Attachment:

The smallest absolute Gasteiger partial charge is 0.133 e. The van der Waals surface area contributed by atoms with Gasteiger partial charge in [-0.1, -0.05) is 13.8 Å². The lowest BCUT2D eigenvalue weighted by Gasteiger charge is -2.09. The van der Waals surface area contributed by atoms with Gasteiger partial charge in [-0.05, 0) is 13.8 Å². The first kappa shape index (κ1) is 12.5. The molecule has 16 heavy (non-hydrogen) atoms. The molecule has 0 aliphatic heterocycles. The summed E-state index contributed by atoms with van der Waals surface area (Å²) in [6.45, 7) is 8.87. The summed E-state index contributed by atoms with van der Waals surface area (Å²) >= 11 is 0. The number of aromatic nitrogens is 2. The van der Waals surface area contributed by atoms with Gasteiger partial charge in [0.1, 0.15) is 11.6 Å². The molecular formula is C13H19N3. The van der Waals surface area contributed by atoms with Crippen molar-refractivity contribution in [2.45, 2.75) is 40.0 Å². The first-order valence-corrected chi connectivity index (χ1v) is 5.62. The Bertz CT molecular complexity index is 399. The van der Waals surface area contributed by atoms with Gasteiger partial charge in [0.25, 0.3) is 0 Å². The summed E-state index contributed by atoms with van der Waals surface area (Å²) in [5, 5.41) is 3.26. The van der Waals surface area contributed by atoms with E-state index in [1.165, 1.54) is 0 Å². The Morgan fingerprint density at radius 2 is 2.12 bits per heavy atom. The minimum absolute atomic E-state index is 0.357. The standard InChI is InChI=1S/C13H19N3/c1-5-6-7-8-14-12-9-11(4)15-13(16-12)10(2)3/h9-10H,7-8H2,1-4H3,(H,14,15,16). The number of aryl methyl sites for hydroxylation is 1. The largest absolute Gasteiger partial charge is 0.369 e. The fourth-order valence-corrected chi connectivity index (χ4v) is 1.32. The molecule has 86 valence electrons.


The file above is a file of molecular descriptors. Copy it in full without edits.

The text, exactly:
The smallest absolute Gasteiger partial charge is 0.133 e. The van der Waals surface area contributed by atoms with Gasteiger partial charge in [-0.1, -0.05) is 13.8 Å². The lowest BCUT2D eigenvalue weighted by Gasteiger charge is -2.09. The van der Waals surface area contributed by atoms with Gasteiger partial charge in [-0.05, 0) is 13.8 Å². The first kappa shape index (κ1) is 12.5. The molecule has 16 heavy (non-hydrogen) atoms. The molecule has 0 aliphatic heterocycles. The summed E-state index contributed by atoms with van der Waals surface area (Å²) in [6.45, 7) is 8.87. The summed E-state index contributed by atoms with van der Waals surface area (Å²) >= 11 is 0. The number of aromatic nitrogens is 2. The van der Waals surface area contributed by atoms with Gasteiger partial charge in [0.1, 0.15) is 11.6 Å². The molecular formula is C13H19N3. The van der Waals surface area contributed by atoms with Crippen molar-refractivity contribution in [2.45, 2.75) is 40.0 Å². The first-order valence-corrected chi connectivity index (χ1v) is 5.62. The Bertz CT molecular complexity index is 399. The van der Waals surface area contributed by atoms with Gasteiger partial charge in [0.25, 0.3) is 0 Å². The summed E-state index contributed by atoms with van der Waals surface area (Å²) in [5, 5.41) is 3.26. The van der Waals surface area contributed by atoms with E-state index in [1.165, 1.54) is 0 Å². The Morgan fingerprint density at radius 2 is 2.12 bits per heavy atom. The minimum absolute atomic E-state index is 0.357. The standard InChI is InChI=1S/C13H19N3/c1-5-6-7-8-14-12-9-11(4)15-13(16-12)10(2)3/h9-10H,7-8H2,1-4H3,(H,14,15,16). The number of aryl methyl sites for hydroxylation is 1. The largest absolute Gasteiger partial charge is 0.369 e. The fourth-order valence-corrected chi connectivity index (χ4v) is 1.32. The molecule has 86 valence electrons.